The aim of this study was to examine the influence of dual-task constraints on movement and force control in children who are overweight and obese.
Twelve children who are overweight and obese (4–12 yrs old) and 12 age-matched children with normal weight participated. The children walked along a path at a self-selected pace under two conditions: walking carrying nothing (baseline condition) and walking while carrying a box (dual-task condition).
The overweight/obese group showed less normalized hand vertical motion and shoulder range of motion compared with the control group (all P’s < 0.05). However, in comparison with the baseline condition, the overweight/obese group decreased gait velocity and stride length and increased step width, lateral hand movement, lateral spine movement, and medial/lateral ground reaction force during the dual-task condition (all P’s < 0.05).
These findings indicate that children who are overweight and obese modify lateral movements and force organization when faced with dual-task constraints, which may influence their ability to maintain safety when dual tasking is required.
From the Department of Family, Nutrition, and Exercise Sciences, Queens College, The City University of New York, Flushing, New York (Y-CH, GSM); and the Department of Occupational Therapy, Boston University, College of Health and Rehabilitation Sciences: Sargent College, Boston, Massachusetts.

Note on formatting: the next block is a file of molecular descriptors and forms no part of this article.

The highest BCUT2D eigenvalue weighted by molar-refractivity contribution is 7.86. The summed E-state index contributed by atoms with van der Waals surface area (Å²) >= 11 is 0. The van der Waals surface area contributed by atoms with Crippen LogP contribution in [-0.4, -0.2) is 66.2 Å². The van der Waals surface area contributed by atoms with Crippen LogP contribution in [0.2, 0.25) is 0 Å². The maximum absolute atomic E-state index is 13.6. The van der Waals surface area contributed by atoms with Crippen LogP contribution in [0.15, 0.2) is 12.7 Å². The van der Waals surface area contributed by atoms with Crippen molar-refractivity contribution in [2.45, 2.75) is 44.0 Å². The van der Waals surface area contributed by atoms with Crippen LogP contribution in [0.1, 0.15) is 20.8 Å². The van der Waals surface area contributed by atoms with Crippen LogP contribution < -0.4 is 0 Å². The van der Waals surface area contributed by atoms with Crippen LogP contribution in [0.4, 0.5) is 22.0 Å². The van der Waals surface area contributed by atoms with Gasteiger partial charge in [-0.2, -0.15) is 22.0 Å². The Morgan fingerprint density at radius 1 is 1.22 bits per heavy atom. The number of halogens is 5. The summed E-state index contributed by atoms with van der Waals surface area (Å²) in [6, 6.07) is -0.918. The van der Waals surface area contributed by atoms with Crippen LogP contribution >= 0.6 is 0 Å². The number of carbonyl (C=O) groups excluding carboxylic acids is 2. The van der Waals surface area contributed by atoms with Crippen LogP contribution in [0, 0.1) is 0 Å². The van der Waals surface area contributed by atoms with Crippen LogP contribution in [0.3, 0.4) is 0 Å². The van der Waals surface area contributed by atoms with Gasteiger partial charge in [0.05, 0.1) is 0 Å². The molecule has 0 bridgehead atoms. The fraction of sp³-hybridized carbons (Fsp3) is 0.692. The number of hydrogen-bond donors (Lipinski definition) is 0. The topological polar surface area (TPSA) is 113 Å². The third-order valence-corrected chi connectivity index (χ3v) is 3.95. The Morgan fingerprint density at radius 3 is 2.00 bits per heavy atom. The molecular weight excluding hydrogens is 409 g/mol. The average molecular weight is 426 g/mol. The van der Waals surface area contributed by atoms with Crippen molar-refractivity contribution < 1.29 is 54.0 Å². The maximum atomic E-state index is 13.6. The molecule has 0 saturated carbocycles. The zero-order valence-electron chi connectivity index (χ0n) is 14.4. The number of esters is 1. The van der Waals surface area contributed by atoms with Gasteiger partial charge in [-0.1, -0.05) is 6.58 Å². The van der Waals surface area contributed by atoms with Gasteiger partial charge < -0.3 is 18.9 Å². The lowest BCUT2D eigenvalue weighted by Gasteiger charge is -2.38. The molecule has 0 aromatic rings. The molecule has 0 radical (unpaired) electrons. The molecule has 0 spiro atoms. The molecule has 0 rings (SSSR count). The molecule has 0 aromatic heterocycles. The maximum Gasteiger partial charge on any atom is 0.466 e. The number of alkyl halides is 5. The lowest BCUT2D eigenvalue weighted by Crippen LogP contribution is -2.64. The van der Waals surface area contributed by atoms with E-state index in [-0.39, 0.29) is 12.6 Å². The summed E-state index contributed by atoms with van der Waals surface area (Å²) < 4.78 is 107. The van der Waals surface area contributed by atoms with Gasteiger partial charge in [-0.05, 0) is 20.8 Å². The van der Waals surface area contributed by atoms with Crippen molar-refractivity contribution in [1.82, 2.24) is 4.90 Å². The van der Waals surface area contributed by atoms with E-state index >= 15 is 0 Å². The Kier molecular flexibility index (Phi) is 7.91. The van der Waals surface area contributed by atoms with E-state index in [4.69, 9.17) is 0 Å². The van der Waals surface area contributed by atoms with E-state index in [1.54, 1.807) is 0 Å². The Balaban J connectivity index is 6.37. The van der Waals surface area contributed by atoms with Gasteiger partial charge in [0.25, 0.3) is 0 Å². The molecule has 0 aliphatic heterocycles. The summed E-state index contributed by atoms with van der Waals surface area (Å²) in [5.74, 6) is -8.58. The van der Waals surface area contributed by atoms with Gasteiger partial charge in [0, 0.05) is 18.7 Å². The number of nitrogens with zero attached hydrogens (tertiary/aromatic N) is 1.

All correspondence and requests for reprints should be addressed to: Ya-Ching Hung, EdD, Department of Family, Nutrition, and Exercise Sciences, Queens College, City University of New York, 65-30 Kissena Blvd, Flushing, NY 11367.
Financial disclosure statements have been obtained, and no conflicts of interest have been reported by the authors or by any individuals in control of the content of this article.
CME Objectives: Upon completion of this article, the reader should be able to: (1) describe general gait and postural control differences between overweight / obese children and normal-weight children, (2) understand the challenge that dual-task constraints pose for functional movement, and (3) discuss the potential impact of dual-task constraints on overweight and obese children.
Accreditation: The Association of Academic Physiatrists is accredited by the Accreditation Council for Continuing Medical Education to provide continuing medical education for physicians. The Association of Academic Physiatrists designates this activity for amaximum of 1.5 AMA PRA Category 1 Credit(s)™. Physicians should only claim credit commensurate with the extent of their participation in the activity.